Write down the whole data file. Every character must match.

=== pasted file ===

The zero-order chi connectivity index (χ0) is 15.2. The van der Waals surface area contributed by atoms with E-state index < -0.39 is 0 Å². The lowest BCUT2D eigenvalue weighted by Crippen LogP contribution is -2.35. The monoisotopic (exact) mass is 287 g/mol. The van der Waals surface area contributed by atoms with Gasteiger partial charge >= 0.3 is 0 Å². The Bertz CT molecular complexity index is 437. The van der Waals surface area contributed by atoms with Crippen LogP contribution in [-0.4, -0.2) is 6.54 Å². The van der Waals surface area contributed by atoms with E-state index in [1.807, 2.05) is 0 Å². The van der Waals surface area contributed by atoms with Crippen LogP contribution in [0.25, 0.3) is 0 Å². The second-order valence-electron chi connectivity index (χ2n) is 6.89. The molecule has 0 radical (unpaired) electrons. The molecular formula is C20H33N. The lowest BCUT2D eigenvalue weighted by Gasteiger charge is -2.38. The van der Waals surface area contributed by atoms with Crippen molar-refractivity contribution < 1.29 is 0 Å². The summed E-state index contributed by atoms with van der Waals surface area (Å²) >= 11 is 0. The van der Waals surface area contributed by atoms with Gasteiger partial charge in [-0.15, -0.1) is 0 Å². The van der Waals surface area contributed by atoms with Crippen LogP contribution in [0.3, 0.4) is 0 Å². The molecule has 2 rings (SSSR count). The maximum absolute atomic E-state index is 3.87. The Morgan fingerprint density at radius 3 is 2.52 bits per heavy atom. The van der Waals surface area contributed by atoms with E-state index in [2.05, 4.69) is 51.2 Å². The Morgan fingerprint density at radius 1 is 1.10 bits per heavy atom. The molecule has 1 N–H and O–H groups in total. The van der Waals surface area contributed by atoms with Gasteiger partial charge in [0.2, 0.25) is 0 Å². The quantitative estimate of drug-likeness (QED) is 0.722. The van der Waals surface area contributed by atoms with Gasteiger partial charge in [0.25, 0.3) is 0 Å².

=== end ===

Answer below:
The zero-order chi connectivity index (χ0) is 15.2. The van der Waals surface area contributed by atoms with E-state index < -0.39 is 0 Å². The lowest BCUT2D eigenvalue weighted by Crippen LogP contribution is -2.35. The monoisotopic (exact) mass is 287 g/mol. The van der Waals surface area contributed by atoms with Gasteiger partial charge >= 0.3 is 0 Å². The Bertz CT molecular complexity index is 437. The van der Waals surface area contributed by atoms with Crippen LogP contribution in [-0.4, -0.2) is 6.54 Å². The van der Waals surface area contributed by atoms with E-state index in [1.807, 2.05) is 0 Å². The van der Waals surface area contributed by atoms with Crippen LogP contribution in [0.25, 0.3) is 0 Å². The second-order valence-electron chi connectivity index (χ2n) is 6.89. The molecule has 0 radical (unpaired) electrons. The molecular formula is C20H33N. The lowest BCUT2D eigenvalue weighted by Gasteiger charge is -2.38. The van der Waals surface area contributed by atoms with Crippen molar-refractivity contribution < 1.29 is 0 Å². The summed E-state index contributed by atoms with van der Waals surface area (Å²) >= 11 is 0. The van der Waals surface area contributed by atoms with Gasteiger partial charge in [-0.15, -0.1) is 0 Å². The van der Waals surface area contributed by atoms with Crippen LogP contribution in [0.3, 0.4) is 0 Å². The molecule has 2 rings (SSSR count). The maximum absolute atomic E-state index is 3.87. The Morgan fingerprint density at radius 3 is 2.52 bits per heavy atom. The van der Waals surface area contributed by atoms with E-state index in [2.05, 4.69) is 51.2 Å². The Morgan fingerprint density at radius 1 is 1.10 bits per heavy atom. The molecule has 1 N–H and O–H groups in total. The van der Waals surface area contributed by atoms with Gasteiger partial charge in [0.2, 0.25) is 0 Å². The quantitative estimate of drug-likeness (QED) is 0.722. The van der Waals surface area contributed by atoms with Gasteiger partial charge in [0.25, 0.3) is 0 Å².